Home  »  A Victorian Anthology, 1837–1895  »  From “Dorothy: a Country Story.” III. Dorothy’s Room

Edmund Clarence Stedman, ed. (1833–1908). A Victorian Anthology, 1837–1895. 1895.

Arthur Joseph Munby b. 1828

From “Dorothy: a Country Story.” III. Dorothy’s Room

’T WAS but a poor little room: a farm-servant’s loft in a garret;

One small window and door; never a chimney at all;

One little stool by the bed, and a remnant of cast-away carpet;

But on the floor, by the wall, carefully dusted and bright,

Stood the green-painted box, our Dorothy’s closet and wardrobe,

Holding her treasures, her all—all that she own’d in the world!

Linen and hosen were there, coarse linen and home-knitted hosen;

Handkerchiefs bought at the fair, aprons and smocks not a few;

Kirtles for warmth when afield, and frocks for winter and summer,

Blue-spotted, lilac, gray; cotton and woolen and serge;

All her simple attire, save the clothes she felt most like herself in—

Rough, coarse workaday clothes, fit for a laborer’s wear.

There was her Sunday array—the boots, and the shawl, and the bonnet,

Solemnly folded apart, not to be lightly assumed;

There was her jewelry, too: ’t was a brooch (she had worn it this evening)

Made of cairngorm stone—really too splendid for her!

Which on a Martlemas Day Mr. Robert had bought for a fairing:

Little she thought, just then, how she would value it now!

As for her sewing gear, her housewife, her big brass thimble,

Knitting and suchlike work, such as her fingers could do,

That was away downstairs, in a dresser-drawer in the kitchen,

Ready for use of a night, when she was tidied and clean.

Item, up there in the chest were her books: “The Dairyman’s Daughter;”

Ballads; “The Olney Hymns;” Bible and Prayer-book, of course:

That was her library; these were the limits of Dorothy’s reading;

Wholesome, but scanty indeed: was it then all that she knew?

Nay, for like other good girls, she had profited much by her schooling

Under the mighty three—Nature, and Labor, and Life:

Mightier they than books; if books could have only come after,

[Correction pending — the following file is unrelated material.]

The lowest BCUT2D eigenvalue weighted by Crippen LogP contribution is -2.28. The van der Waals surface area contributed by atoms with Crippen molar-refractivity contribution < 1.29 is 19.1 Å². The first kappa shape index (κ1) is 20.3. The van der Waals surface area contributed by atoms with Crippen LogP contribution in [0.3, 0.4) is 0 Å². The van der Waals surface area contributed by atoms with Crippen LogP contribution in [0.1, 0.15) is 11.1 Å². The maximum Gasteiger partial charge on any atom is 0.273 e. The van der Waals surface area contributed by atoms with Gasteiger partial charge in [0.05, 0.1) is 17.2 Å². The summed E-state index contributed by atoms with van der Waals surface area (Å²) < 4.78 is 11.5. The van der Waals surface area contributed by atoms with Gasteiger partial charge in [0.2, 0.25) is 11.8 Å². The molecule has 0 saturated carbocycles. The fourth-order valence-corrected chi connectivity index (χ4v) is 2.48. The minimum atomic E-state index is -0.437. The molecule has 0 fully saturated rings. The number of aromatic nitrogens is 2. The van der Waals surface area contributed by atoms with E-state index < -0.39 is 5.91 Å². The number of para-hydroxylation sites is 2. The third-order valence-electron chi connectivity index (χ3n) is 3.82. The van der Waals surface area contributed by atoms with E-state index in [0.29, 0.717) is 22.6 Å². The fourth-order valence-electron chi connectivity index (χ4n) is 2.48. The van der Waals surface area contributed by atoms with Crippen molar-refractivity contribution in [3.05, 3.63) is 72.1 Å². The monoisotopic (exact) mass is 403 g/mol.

Thoughts of instructed minds filtering down into hers.

That was impossible now; what she had been, she was, and she would be;

Only a farm-serving lass—only a peasant, I fear!

Well—on that green-lidded box, her name was painted in yellow;

Dorothy Crump were the words. Crump? What a horrible name!

Yes, but they gave it to her, because (like the box) ’t was her mother’s;

Ready to hand—though of course she had no joy in the name:

She had no kin—and indeed, she never had needed a surname;

Never had used one at all, never had made one her own:

“Dolly” she was to herself, and to every one else she was “Dolly”;

Nothing but “Dolly”; and so, that was enough for a name.

Thus then, her great, green box, her one undoubted possession,

Stood where it was; like her, “never went nowhere” at all;

Waited, perhaps, as of old, some beautiful Florentine bride-chest,

Till, in the fulness of time, He, the Beloved, appears.—

Was there naught else in her room? nothing handy for washing or dressing?

Yes; on a plain deal stand, basin, and ewer, and dish:

All of them empty, unused; for the sink was the place of her toilet;

Save on a Sunday—and then, she too could dress at her ease;

Then, by the little sidewall of the diamonded dormer-window

She at a sixpenny glass brush’d out her bonny bright hair.

Ah, what a poor little room! Would you like to sleep in it, ladies?

Innocence sleeps there unharm’d; Honor, and Beauty, and Peace—

Love, too, has come; and with these, even dungeons were easily cheerful;

But, for our Dorothy’s room, it is no dungeon at all.

No! through the latticed panes of the diamonded dormer-window

Dorothy looks on a world free and familiar and fair:

Looks on the fair farm-yard, where the poultry and cattle she lives with

Bellow and cackle and low—music delightful to her;

Looks on the fragrant fields, with cloud-shadows flying above them,

Singing of birds in the air, woodlands and waters around.

She in those fragrant meads has wrought, every year of her girlhood;

Over those purple lands she, too, has follow’d the plough;

And, like a heifer afield, or a lamb that is yean’d in the meadows,

She, to herself and to us, seems like a part of it all.